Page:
Mid C18 pleasure grounds and parkland developed with the advice of Sanderson Miller, with C19 formal gardens.
In the medieval period the manor of Honington belonged to Coventry Priory, and at the Reformation was acquired by Robert Gibbs. A house, possibly adapted from an earlier monastic grange, was built, together with the surviving mid C17 stables and dovecote. In about 1670 Honington was sold to Henry Parker, a lawyer who was connected by marriage with the Earl of Clarendon. Parker built the present house c 1682, and in 1697 inherited a baronetcy. Sir Henry Parker died in 1713 and was succeeded by his grandson, who in 1737 sold the estate to Joseph Townsend. Townsend sat as an MP, and in 1744 married Judith Gore, the co-heiress of John Gore, MP for Grimsby. Following this marriage extensive alterations were made to the interior of the house. Formal gardens illustrated in an early C18 engraving by S and N Buck were removed in favour of a landscape scheme with the advice of Sanderson Miller (1716-80) of Radway Grange, Warwickshire (qv). Honington was one of a group of Warwickshire sites at which Miller advised, including Alscot Park (qv), Arbury Hall (qv), Farnborough Hall (qv) and Packington Hall (qv). The mid C18 landscape and the remodelled house are shown in a pair of rococo watercolours of 1759 by Thomas Robins (private collection). Joseph Townsend died in 1763, leaving the estate to his son, Gore Townsend, who in turn was succeeded by his son, the Rev Henry Townsend. When the Rev Henry Townsend died in 1873 his nephew, Frederick Townsend, a noted amateur botanist, inherited Honington and lived there until his death in 1905, when the property passed to a distant cousin, Sir Grey Skipwith. In 1924 Honington was sold to Sir Charles Wiggin, and in 1973 his son, the late Sir John Wiggin, undertook a comprehensive restoration of the house. Honington Hall remains (2000) in private occupation.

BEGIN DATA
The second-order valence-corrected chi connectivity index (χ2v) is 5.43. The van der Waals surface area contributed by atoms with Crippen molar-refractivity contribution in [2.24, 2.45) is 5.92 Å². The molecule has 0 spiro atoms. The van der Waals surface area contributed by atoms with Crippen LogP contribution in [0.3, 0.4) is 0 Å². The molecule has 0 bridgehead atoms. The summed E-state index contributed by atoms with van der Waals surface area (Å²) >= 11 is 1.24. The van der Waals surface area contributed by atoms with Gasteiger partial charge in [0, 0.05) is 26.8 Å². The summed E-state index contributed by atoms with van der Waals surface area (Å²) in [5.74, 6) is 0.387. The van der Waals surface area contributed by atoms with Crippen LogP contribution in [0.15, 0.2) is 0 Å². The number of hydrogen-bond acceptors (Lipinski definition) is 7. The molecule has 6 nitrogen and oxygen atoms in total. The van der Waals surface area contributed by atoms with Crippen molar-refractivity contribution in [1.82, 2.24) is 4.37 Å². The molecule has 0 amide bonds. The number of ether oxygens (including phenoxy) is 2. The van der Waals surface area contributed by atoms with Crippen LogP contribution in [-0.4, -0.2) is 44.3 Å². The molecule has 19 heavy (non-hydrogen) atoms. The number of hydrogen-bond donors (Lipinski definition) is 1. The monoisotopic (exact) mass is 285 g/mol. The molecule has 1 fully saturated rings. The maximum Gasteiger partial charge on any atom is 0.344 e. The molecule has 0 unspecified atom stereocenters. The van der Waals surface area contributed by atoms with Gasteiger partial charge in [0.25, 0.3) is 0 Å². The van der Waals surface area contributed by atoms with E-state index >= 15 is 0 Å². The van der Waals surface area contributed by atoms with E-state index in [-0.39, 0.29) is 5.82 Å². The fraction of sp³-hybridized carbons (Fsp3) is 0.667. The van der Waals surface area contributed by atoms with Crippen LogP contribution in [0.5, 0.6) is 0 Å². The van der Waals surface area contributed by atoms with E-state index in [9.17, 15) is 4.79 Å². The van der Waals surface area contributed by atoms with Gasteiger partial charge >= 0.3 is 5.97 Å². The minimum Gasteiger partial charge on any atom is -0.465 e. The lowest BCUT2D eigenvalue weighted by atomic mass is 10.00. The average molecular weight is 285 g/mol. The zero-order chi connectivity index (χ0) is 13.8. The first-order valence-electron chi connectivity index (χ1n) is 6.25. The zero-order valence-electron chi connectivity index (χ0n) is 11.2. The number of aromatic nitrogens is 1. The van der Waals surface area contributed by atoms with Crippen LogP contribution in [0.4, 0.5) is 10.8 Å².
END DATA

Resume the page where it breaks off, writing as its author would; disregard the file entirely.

LOCATION, AREA, BOUNDARIES, LANDFORM, SETTING
Honington Hall is situated c 2km north of Shipston on Stour, and c 1km south-south-east of Tredington, on the east side of the A3400 road from Stratford-upon-Avon to Oxford. The c 72ha site comprises some 8ha of gardens and pleasure grounds, and c 64ha of parkland. To the west the site is bounded by timber fencing adjoining the A3400 Oxford road, and to the north-west by the River Stour. To the south-east the boundary is formed by a minor road which leads north-east from the A3400 Oxford road, along the south-east boundary of the park, to Honington village. The village extends northwards into the centre of the site to reach the parish church c 50m south-east of the Hall, while a further street extends along the southern boundary of the park to the east of the Hall. To the south-east the site adjoins domestic and agricultural properties at Little Honington, while to the east it is bounded by a minor road which leads north from Honington to Halford. To the north the site adjoins agricultural land. The River Stour flows through the site from south-east to north-west immediately to the west of the Hall, and the land rises gently west from the river to the Oxford road. The ground rises to the north-east of the Hall, while to the east it is level, allowing views to Idlicote House and Idlicote Hill, c 2km to the east. There are also significant views south-south-east up the valley of the River Stour within and beyond the site, while a length of metal estate fencing c 100m east of the entrance allows views north into the east park from the village street.
ENTRANCES AND APPROACHES